Not that I have anything against nonfiction about punk rock, but judging by the almost 1,500 books I've rated, you'd think that the computer would be able to tell that my reading tastes lie in a different direction.
Shelfari: "Shelfari introduces readers to our global community of book lovers and encourages them to share their literary inclinations and passions with peers, friends, and total strangers (for now). Shelfari is a gathering place for authors, aspiring authors, publishers, and readers, and has many tools and features to help these groups connect with each other in a fun and engaging way. Our mission is to enhance the experience of reading by connecting readers in meaningful conversations about the published word." ALSO OWNED BY AMAZON.
For fans of Howl's Moving Castle, Shelfari recommends: a bunch of other books by Diana Wynne Jones.
For fans of The Book Thief, Shelfari recommends: In My Hands, Milkweed, The Boy in the Striped Pajamas, Tunes for Bears to Dance to, Something Remains, Diary of a Young Girl, Tales from the Secret Annex, World War II, Never Let Me Go, Edelweiss Pirates: Operation Einstein.
LibraryThing: "LibraryThing is an online service to help people catalog their books easily. You can access your catalog from anywhere—even on your mobile phone. Because everyone catalogs together, LibraryThing also connects people with the same books, comes up with suggestions for what to read next, and so forth."
For fans of Howl's Moving Castle, LT recommends: Castle in the Air, The Pinhoe Egg, A Sudden Wild Magic, Sabriel, Sorcery and Cecelia, Spindle's End, So You Want to be a Wizard, Searching for Dragons, Rose Daughter, and A College of Magics.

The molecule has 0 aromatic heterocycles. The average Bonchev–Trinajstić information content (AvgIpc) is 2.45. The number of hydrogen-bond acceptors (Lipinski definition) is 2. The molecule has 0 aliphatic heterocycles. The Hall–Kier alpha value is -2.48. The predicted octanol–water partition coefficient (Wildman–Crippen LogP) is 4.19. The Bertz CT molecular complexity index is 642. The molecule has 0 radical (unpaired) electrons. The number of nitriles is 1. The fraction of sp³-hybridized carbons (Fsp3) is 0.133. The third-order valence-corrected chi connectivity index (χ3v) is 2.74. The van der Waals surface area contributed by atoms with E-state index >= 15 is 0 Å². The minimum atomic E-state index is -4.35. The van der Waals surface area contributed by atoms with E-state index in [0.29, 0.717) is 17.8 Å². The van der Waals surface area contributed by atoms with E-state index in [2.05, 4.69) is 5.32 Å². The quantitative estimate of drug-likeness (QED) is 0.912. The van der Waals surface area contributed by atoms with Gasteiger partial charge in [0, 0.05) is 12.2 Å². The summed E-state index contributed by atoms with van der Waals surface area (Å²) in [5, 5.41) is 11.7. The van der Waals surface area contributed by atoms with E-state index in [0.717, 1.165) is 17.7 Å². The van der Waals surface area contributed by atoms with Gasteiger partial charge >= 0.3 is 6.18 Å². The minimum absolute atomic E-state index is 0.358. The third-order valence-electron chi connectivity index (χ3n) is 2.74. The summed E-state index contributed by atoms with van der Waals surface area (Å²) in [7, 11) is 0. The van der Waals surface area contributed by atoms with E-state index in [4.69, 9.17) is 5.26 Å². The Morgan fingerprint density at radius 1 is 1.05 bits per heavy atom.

For fans of The Book Thief, LT recommends: I am the Messenger, The Boy in the Striped Pajamas, The Guernsey Literary and Potato Peel Pie Society, The Thirteenth Tale, The Help, Water for Elephants, Behind the Bedroom Wall, Room, People of the Book, and A Thousand Splendid Suns. (That list seems to start out with related titles and then just devolve into Common Reading Group Picks.)
LibraryThing offers lists of BOTH LT recommendations AND user recommendations for both titles, which is a super feature: in both cases, the user recommendations seemed more accurate to me.
Not launched yet:
Valioo: "You shouldn't waste time or money with the wrong books. Life is too short for such mistakes. We are developing a quick, fun and easy way to rate your books and receive highly personalized recommendations."
Real-live people providing online readers' advisory:
[Recommended in the comments] The Seattle Public Library provides this service via their website. As I'm not a patron—the form asks for a library card number—I haven't tried it out, but the idea is definitely a cool one.
PHEW. What have I learned?
That while these various recommendation resources are certainly entertaining, and could definitely point readers in some INTERESTING directions, that none of these engines can really hold their own against a one-on-one with a reader's advisory expert.
Anyway, I'm sure there must be more: which ones did I miss? Also, do you use them, and if so, which one is your favorite?